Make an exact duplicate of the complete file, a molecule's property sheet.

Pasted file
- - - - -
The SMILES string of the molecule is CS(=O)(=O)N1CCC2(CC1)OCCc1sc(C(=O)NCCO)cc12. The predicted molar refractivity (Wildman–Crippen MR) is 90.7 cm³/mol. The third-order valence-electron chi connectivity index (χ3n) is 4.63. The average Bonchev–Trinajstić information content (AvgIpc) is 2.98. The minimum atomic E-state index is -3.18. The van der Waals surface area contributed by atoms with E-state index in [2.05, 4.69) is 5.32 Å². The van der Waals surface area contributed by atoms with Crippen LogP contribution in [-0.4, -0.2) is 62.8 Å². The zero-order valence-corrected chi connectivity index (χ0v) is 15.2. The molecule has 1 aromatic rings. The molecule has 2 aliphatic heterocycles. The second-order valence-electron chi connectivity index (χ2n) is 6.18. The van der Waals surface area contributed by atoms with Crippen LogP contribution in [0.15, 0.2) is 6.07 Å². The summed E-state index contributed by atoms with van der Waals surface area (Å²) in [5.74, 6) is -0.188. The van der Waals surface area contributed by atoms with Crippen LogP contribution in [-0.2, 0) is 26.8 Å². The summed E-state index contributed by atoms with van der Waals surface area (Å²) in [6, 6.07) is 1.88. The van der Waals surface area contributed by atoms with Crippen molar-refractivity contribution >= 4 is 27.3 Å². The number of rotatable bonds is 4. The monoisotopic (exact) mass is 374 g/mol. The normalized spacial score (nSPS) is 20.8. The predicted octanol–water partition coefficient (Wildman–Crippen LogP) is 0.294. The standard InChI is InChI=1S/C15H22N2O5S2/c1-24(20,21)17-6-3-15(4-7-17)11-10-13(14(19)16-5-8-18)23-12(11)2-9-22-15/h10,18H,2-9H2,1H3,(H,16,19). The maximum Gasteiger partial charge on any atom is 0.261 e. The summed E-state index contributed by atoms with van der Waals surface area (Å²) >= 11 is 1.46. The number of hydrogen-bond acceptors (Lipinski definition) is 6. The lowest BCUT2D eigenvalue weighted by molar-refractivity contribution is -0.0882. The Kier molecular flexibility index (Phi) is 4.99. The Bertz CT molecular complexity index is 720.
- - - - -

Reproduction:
The SMILES string of the molecule is CS(=O)(=O)N1CCC2(CC1)OCCc1sc(C(=O)NCCO)cc12. The predicted molar refractivity (Wildman–Crippen MR) is 90.7 cm³/mol. The third-order valence-electron chi connectivity index (χ3n) is 4.63. The average Bonchev–Trinajstić information content (AvgIpc) is 2.98. The minimum atomic E-state index is -3.18. The van der Waals surface area contributed by atoms with E-state index in [2.05, 4.69) is 5.32 Å². The van der Waals surface area contributed by atoms with Crippen LogP contribution in [-0.4, -0.2) is 62.8 Å². The zero-order valence-corrected chi connectivity index (χ0v) is 15.2. The molecule has 1 aromatic rings. The molecule has 2 aliphatic heterocycles. The second-order valence-electron chi connectivity index (χ2n) is 6.18. The van der Waals surface area contributed by atoms with Crippen LogP contribution in [0.15, 0.2) is 6.07 Å². The summed E-state index contributed by atoms with van der Waals surface area (Å²) in [5.74, 6) is -0.188. The van der Waals surface area contributed by atoms with Crippen LogP contribution in [-0.2, 0) is 26.8 Å². The summed E-state index contributed by atoms with van der Waals surface area (Å²) in [6, 6.07) is 1.88. The van der Waals surface area contributed by atoms with Crippen molar-refractivity contribution >= 4 is 27.3 Å². The number of rotatable bonds is 4. The monoisotopic (exact) mass is 374 g/mol. The normalized spacial score (nSPS) is 20.8. The predicted octanol–water partition coefficient (Wildman–Crippen LogP) is 0.294. The standard InChI is InChI=1S/C15H22N2O5S2/c1-24(20,21)17-6-3-15(4-7-17)11-10-13(14(19)16-5-8-18)23-12(11)2-9-22-15/h10,18H,2-9H2,1H3,(H,16,19). The maximum Gasteiger partial charge on any atom is 0.261 e. The summed E-state index contributed by atoms with van der Waals surface area (Å²) >= 11 is 1.46. The number of hydrogen-bond acceptors (Lipinski definition) is 6. The lowest BCUT2D eigenvalue weighted by molar-refractivity contribution is -0.0882. The Kier molecular flexibility index (Phi) is 4.99. The Bertz CT molecular complexity index is 720.